Morgan Freeman got really sick at the age of 16, pneumonia, and an abscess developed on his lung that burst, and he almost died, and he states that some would say that God saved him. "Believers think God communicates to us through miracles, that miracles are proof of the divine." In this final episode of National Geographic Channel's The Story of God, Freeman is exploring "what is luck and what is fate,to see how a belief in miracles can change history, and how faith can change lives, to achieve what appears to be impossible."
Freeman first visits with Alcides Moreno, who lived after falling 500 feet from a Manhattan building where he and his brother were washing windows in 2008. The platform they were on broke, and they fell 47 stories. Moreno survived after breaking 10 bones, a punctured lung, needing 43 pints of blood and plasma, and three weeks in a coma, but his brother died.
People tell him that he is a miracle, including the doctors. He has a hard time with that line of thinking because his brother, Edgar, died. He does believe that God saved him, but he struggles with why him and not his brother, and,"looks forward to finding out exactly what to do." He wonders what God's plan is for him.
Travel to Jerusalem brings Freeman to a celebration of Passover with a Jewish family, including the first Israeli female Rabbi, to learn about the miracles that happened to lead the Jewish people out of Egypt. Freeman points out that not all modern Jews believe in the miracles of Passover, but that these events still define them as a people, and that the deep well of tradition and moral strength has sustained them.
A trip to Rome lends to discussion with Monsignor Marcelo Sánchez Sorondo to talk about how Catholic people believe that a person must perform two miracles after they die in order to become a saint. He explains that if someone claims that a miracle has been performed by someone, they will send an advocate to verify that a miracle has indeed happened, so it can take years or sometimes decades for one to become a saint.
A psychology professor talks to Freeman about how he thinks we often mistake random chance for miracles in this clip from the show.
"Nothing I'm saying here rules out the possibility of the divine.The fact that probability predicts certain things doesn't mean that there can't be divine intervention. But miraculous things that you think, 'It can't happen by chance alone,' they do happen, and they have to happen. It would be odd if they didn't. Because with six billion people in the world, there are so many opportunities for something unusual to happen. We would expect it to happen to some of them."
In ancient Rome, chance and gods co-existed. He speaks with archeologist Valerie Higgins, who talked about the old Roman practices of chariot racing and gambling, and how they would do rituals in order to get the gods on their side. But fate could be helped along with cheating. She says the Romans didn't have a faith, but they had fate.
The ancient Chinese religion of Taoism is introduced in this episode. They believe that our fates are set at birth. A life chart, similar to Astrology, is called a "fate calculator." But they don't believe that the life map is carved in stone, that miracles can happen. In the Chinese thought, everything is connected, and everything has a reason for why it occurred.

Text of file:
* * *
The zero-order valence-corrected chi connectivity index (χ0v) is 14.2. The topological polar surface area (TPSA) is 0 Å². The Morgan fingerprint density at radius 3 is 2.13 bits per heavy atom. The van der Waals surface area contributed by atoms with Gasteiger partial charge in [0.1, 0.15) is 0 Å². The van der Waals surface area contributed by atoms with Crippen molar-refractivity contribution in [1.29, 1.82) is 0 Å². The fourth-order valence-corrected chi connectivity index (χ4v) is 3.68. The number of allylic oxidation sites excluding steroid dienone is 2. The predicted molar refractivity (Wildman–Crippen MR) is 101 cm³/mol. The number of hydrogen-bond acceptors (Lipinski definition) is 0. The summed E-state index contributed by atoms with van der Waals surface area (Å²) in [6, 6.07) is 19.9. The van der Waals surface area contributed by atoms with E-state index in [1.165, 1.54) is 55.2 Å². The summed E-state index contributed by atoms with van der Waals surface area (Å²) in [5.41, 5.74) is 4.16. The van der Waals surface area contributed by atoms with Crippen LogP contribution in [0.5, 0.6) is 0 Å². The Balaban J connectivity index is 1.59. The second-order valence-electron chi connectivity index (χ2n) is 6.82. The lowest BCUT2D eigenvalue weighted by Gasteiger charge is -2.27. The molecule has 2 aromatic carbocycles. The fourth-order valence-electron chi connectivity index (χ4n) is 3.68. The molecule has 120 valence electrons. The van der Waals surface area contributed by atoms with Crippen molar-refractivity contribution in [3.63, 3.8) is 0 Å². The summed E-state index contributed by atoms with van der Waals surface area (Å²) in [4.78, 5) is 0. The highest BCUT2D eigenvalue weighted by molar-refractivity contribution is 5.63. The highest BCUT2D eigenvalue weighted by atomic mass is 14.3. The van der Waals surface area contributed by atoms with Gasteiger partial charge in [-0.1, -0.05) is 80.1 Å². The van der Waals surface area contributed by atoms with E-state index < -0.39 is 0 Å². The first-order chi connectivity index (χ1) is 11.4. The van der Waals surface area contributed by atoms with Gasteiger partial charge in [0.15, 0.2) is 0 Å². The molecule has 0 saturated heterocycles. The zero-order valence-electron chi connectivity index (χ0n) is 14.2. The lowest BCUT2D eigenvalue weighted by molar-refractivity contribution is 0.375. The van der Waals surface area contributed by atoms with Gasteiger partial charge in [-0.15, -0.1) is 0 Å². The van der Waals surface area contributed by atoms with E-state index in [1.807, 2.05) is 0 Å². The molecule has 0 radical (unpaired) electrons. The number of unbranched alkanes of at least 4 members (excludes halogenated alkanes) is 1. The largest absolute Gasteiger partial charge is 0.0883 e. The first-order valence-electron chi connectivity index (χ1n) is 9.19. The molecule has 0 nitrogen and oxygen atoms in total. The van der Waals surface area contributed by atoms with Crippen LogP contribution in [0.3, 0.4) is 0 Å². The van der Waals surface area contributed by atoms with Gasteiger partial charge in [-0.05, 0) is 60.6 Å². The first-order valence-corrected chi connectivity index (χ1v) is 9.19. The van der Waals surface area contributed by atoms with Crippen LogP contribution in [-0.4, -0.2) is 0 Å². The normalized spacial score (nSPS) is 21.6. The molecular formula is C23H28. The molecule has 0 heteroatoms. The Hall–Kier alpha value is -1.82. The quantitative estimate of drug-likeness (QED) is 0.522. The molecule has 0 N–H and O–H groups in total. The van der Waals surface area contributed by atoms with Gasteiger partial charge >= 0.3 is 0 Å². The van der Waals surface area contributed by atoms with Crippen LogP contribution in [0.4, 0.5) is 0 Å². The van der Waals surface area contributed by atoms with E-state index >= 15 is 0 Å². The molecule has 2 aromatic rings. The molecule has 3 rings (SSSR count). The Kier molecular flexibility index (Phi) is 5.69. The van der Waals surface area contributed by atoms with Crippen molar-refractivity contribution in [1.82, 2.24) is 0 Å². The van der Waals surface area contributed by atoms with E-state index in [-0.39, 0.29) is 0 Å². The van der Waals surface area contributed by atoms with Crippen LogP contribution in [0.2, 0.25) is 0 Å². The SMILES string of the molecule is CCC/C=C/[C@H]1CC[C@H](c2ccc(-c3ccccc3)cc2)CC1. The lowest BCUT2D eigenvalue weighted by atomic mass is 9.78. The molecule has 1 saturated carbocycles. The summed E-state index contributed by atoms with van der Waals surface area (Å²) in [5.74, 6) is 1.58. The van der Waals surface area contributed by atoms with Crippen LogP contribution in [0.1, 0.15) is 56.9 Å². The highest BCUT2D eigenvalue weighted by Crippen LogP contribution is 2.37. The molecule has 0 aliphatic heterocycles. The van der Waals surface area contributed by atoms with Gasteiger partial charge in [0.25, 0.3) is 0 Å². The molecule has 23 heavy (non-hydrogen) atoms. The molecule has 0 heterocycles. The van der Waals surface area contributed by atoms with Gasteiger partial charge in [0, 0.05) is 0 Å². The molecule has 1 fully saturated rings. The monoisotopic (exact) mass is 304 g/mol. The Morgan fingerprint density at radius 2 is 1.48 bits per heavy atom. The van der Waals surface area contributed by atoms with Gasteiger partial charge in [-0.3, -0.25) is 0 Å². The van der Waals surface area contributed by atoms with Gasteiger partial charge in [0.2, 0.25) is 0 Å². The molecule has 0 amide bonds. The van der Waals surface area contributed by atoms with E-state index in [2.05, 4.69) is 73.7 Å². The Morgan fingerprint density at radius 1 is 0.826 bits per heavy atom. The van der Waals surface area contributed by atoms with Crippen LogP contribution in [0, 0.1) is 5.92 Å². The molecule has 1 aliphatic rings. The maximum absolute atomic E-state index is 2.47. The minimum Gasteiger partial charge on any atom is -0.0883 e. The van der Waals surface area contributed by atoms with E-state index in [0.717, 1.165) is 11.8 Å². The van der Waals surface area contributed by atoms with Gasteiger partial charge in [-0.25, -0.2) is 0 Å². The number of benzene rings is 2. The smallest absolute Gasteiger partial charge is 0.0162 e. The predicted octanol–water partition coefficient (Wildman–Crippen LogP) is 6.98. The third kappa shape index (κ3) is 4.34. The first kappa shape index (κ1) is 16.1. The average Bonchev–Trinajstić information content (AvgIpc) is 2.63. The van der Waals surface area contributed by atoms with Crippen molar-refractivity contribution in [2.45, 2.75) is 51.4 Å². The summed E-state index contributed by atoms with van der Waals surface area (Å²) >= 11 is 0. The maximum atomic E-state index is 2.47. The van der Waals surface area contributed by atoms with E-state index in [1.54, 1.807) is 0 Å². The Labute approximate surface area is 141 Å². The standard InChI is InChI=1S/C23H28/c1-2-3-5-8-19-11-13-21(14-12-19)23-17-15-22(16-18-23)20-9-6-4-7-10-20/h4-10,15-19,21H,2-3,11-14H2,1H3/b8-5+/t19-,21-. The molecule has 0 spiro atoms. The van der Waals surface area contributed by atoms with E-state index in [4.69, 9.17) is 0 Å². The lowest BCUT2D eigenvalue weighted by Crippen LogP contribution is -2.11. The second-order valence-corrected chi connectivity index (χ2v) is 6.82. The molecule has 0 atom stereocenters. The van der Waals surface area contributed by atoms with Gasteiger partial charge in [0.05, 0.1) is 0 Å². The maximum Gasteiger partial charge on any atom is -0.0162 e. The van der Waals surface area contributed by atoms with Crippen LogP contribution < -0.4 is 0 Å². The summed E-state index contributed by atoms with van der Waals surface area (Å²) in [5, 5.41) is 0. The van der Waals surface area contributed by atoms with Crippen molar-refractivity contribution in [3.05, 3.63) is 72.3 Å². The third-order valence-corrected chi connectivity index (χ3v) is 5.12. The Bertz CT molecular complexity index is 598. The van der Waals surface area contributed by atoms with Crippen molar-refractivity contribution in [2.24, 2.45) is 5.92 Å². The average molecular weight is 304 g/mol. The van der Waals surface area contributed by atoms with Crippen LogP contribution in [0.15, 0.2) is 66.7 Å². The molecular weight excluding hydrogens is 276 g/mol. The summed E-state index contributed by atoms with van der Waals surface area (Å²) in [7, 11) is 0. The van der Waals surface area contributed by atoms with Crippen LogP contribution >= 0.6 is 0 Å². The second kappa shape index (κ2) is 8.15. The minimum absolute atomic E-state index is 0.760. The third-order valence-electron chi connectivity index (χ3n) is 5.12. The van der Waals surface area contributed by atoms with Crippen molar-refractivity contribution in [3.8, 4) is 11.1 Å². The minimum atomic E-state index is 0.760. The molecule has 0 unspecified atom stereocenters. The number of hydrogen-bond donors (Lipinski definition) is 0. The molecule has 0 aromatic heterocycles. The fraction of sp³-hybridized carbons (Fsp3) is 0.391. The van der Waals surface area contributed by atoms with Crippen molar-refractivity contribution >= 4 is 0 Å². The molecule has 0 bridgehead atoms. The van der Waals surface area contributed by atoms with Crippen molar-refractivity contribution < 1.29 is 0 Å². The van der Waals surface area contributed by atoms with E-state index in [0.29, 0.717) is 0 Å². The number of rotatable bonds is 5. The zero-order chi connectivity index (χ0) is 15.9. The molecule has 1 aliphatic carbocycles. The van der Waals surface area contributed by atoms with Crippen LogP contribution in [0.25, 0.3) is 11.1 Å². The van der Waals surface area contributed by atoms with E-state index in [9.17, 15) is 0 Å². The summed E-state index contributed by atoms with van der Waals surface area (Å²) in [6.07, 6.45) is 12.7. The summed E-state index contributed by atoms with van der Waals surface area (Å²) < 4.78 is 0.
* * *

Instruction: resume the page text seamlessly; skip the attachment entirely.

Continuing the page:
Freeman says the human mind can have a hidden power to unleash a miracle.
Cairo is visited again, and this time, Freeman learns about Islam and their belief that healing and medicine go hand-in-hand with the will of God. He visits one of the oldest hospitals in the world , where patients would come- hoping to be healed both by medicine, and a divine intervention from God. "Medicine as a whole was seen as the conduit of the will of God," the physician Ahmed Baghad explains.
Tom Renfro is a practicing physician from Norton, Virginia. He was diagnosed with unusual form of lymphoma, which he was supposed to die from in a matter of months. Candy Gunther Brown is a professor of Religious Studies at Indiana University. She is studying Renfro's case and whether faith and prayer can improve medical outcomes. She talks to him and learns that he didn't have medical intervention at the time of his diagnosis, and that his church body prayed with him in an intense weekend prayer. His tumors continued to grow, and he was dying. He explained that God then told him that it was time to go to the hospital and get treatment. The mass of tumors dissipated over the course of 24-48 hours. He said that it was a miraculous change that started as they gave him the infusion that was only supposed to slow the process of the lymphoma- that it wasn't designed as a cure.
Freeman wonders why Renfro was healed, when so many people who pray for healing don't make it. He believes that so much of what we think of as miraculous starts in the mind.
In India, Buddhist tradition is explored, and Freeman learns that Buddhists believe that years of mental training, and showing love and compassion to others can free them from suffering. Freeman's guide explained that the real miracle is transforming the human mind.
"I used to struggle to make sense of miracle stories. How oceans could be parted, how it was possible to walk on water, but I think I was missing the point. To believe in miracles is to believe there is more to life than meets the eye, to accept there could be something that connects us, that unites us," Freeman concludes the episode and the series. "I believe we should believe in miracles because miracles however you define them, give us hope. They drive us to create reality out of possibility."
Have you experienced a miracle? Let us know in the comments!